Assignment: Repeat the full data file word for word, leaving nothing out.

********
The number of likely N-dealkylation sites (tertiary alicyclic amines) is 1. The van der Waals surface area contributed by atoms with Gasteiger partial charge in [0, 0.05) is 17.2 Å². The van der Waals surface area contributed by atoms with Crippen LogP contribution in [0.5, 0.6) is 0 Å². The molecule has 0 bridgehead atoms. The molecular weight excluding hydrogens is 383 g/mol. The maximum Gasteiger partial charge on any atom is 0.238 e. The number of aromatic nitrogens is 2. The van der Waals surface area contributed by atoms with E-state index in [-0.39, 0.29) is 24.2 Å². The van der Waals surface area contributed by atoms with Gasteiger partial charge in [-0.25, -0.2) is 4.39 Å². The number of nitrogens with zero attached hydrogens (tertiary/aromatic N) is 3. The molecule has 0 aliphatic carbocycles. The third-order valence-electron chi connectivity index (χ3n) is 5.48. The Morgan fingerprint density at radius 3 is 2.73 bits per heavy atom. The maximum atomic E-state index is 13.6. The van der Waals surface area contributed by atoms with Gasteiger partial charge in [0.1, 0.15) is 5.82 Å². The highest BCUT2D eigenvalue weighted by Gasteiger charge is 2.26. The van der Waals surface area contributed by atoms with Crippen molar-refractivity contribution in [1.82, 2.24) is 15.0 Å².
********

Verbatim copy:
The number of likely N-dealkylation sites (tertiary alicyclic amines) is 1. The van der Waals surface area contributed by atoms with Gasteiger partial charge in [0, 0.05) is 17.2 Å². The van der Waals surface area contributed by atoms with Crippen LogP contribution in [0.5, 0.6) is 0 Å². The molecule has 0 bridgehead atoms. The molecular weight excluding hydrogens is 383 g/mol. The maximum Gasteiger partial charge on any atom is 0.238 e. The number of aromatic nitrogens is 2. The van der Waals surface area contributed by atoms with E-state index in [-0.39, 0.29) is 24.2 Å². The van der Waals surface area contributed by atoms with Gasteiger partial charge in [-0.25, -0.2) is 4.39 Å². The number of nitrogens with zero attached hydrogens (tertiary/aromatic N) is 3. The molecule has 0 aliphatic carbocycles. The third-order valence-electron chi connectivity index (χ3n) is 5.48. The Morgan fingerprint density at radius 3 is 2.73 bits per heavy atom. The maximum atomic E-state index is 13.6. The van der Waals surface area contributed by atoms with Gasteiger partial charge in [0.1, 0.15) is 5.82 Å². The highest BCUT2D eigenvalue weighted by Gasteiger charge is 2.26. The van der Waals surface area contributed by atoms with Crippen molar-refractivity contribution in [1.82, 2.24) is 15.0 Å².